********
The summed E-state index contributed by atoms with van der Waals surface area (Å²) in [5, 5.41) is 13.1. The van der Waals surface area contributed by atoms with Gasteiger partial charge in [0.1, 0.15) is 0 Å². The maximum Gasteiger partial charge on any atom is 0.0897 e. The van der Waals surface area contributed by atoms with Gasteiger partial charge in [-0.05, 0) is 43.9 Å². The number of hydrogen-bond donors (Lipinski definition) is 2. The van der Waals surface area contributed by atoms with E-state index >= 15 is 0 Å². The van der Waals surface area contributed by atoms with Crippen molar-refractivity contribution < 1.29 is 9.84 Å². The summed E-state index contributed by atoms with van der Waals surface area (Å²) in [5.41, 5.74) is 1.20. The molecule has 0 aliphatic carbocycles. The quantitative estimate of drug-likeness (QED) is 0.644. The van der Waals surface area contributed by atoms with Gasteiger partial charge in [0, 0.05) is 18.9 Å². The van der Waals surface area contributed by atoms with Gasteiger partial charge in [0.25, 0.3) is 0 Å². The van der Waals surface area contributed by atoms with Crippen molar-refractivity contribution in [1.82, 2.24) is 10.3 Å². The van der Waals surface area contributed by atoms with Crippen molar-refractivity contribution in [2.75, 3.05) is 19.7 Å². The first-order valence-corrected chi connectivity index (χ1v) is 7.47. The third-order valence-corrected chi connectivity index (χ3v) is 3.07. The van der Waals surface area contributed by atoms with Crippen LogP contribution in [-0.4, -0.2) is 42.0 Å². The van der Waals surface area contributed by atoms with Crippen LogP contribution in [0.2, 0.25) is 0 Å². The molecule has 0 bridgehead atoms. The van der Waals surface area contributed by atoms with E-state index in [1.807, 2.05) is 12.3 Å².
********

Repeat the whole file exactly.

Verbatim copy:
The summed E-state index contributed by atoms with van der Waals surface area (Å²) in [5, 5.41) is 13.1. The van der Waals surface area contributed by atoms with Gasteiger partial charge in [0.1, 0.15) is 0 Å². The maximum Gasteiger partial charge on any atom is 0.0897 e. The van der Waals surface area contributed by atoms with Gasteiger partial charge in [-0.05, 0) is 43.9 Å². The number of hydrogen-bond donors (Lipinski definition) is 2. The van der Waals surface area contributed by atoms with E-state index >= 15 is 0 Å². The van der Waals surface area contributed by atoms with Crippen molar-refractivity contribution < 1.29 is 9.84 Å². The summed E-state index contributed by atoms with van der Waals surface area (Å²) in [5.41, 5.74) is 1.20. The molecule has 0 aliphatic carbocycles. The quantitative estimate of drug-likeness (QED) is 0.644. The van der Waals surface area contributed by atoms with Gasteiger partial charge in [0, 0.05) is 18.9 Å². The van der Waals surface area contributed by atoms with Gasteiger partial charge in [0.25, 0.3) is 0 Å². The van der Waals surface area contributed by atoms with Crippen molar-refractivity contribution in [1.82, 2.24) is 10.3 Å². The van der Waals surface area contributed by atoms with Crippen molar-refractivity contribution in [2.75, 3.05) is 19.7 Å². The first-order valence-corrected chi connectivity index (χ1v) is 7.47. The third-order valence-corrected chi connectivity index (χ3v) is 3.07. The van der Waals surface area contributed by atoms with Crippen LogP contribution in [-0.4, -0.2) is 42.0 Å². The van der Waals surface area contributed by atoms with Crippen LogP contribution in [0.2, 0.25) is 0 Å². The molecule has 0 bridgehead atoms. The van der Waals surface area contributed by atoms with E-state index in [1.807, 2.05) is 12.3 Å².